Friday, April 15, 2016


After Waterloo, Napoleon was, well, cut to size. He abdicated power and was eventually captured by the British and placed in permanent exile on the remote, stony Atlantic isle of St. Helena. There, he died in 1821, in circumstances that are debated to this day.
An autopsy followed his death. During the procedure, according to some accounts, Napoleon's little Napoleon, as well as other vital organs, including his heart and stomach, was excised by the doctor. This was either an accident or done on purpose, depending on whom you believe.
It shouldn't be surprising, though, that there was curiosity in Napoleon's remains. For most of human history, we have been fascinated and obsessed with the stray body parts of famous people. Napoleon's second valet, present at the postmortem, wrote in his memoirs that the Corsican doctor, "taking advantage of a moment when the eyes of the English were not fixed on the body, had taken two little pieces from a rib."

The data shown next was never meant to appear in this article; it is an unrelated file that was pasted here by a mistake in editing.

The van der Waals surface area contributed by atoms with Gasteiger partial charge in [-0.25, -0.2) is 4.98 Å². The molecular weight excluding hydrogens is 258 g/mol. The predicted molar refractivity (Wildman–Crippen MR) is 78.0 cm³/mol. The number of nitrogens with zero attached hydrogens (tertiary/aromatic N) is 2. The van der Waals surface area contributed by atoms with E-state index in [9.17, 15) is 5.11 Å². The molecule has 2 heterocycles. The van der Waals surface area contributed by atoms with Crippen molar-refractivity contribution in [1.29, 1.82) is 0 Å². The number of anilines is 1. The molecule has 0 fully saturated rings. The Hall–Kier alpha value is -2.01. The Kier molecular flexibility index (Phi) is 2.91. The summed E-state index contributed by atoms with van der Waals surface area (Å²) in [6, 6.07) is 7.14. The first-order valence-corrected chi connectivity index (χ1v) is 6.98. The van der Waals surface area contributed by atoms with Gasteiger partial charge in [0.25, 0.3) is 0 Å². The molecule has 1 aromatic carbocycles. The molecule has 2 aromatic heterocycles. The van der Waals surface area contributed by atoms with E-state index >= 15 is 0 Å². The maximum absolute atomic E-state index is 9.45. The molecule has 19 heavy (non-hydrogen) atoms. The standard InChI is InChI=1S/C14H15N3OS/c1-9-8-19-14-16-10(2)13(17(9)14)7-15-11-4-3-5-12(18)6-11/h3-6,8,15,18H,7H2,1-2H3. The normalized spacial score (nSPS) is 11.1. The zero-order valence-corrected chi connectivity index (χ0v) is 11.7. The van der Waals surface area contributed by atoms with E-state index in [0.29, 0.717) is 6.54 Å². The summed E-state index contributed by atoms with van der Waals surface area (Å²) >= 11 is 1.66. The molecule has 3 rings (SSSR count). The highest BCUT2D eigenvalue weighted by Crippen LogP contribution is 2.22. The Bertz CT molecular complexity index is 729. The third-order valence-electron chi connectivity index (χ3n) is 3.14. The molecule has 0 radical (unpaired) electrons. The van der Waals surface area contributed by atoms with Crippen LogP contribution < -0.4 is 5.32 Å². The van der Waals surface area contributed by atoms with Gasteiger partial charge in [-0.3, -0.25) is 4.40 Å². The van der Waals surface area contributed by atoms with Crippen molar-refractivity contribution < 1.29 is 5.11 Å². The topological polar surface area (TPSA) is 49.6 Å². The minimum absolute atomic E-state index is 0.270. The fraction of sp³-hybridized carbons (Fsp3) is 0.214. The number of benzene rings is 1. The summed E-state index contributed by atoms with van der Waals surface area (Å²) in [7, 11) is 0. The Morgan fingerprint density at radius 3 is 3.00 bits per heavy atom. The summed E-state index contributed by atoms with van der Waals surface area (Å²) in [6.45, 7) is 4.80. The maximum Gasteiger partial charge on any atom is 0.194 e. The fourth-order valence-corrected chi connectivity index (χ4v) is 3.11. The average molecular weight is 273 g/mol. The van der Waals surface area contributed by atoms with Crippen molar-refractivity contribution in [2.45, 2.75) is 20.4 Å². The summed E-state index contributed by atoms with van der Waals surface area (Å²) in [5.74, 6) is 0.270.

These and other pieces of Napoleon supposedly came into the hands of an Italian priest. That apparently included the French commander's penis.
From there, the trail of Napoleon's alleged member gets a bit cloudy. It went from the priest's family to a London bookseller -- the item was politely listed in a catalog as "a mummified tendon" -- to a counterpart across the pond in Philadelphia. In 1927, these effects were exhibited in New York at the Museum of French Arts.
A Time magazine journalist attended the event, gazed at Napoleon's penis, and was not all that impressed. The publication likened it to "a maltreated strip of buckskin shoelace." Another newspaper described it as a "shriveled eel."
The strange journey of Napoleon’s penis

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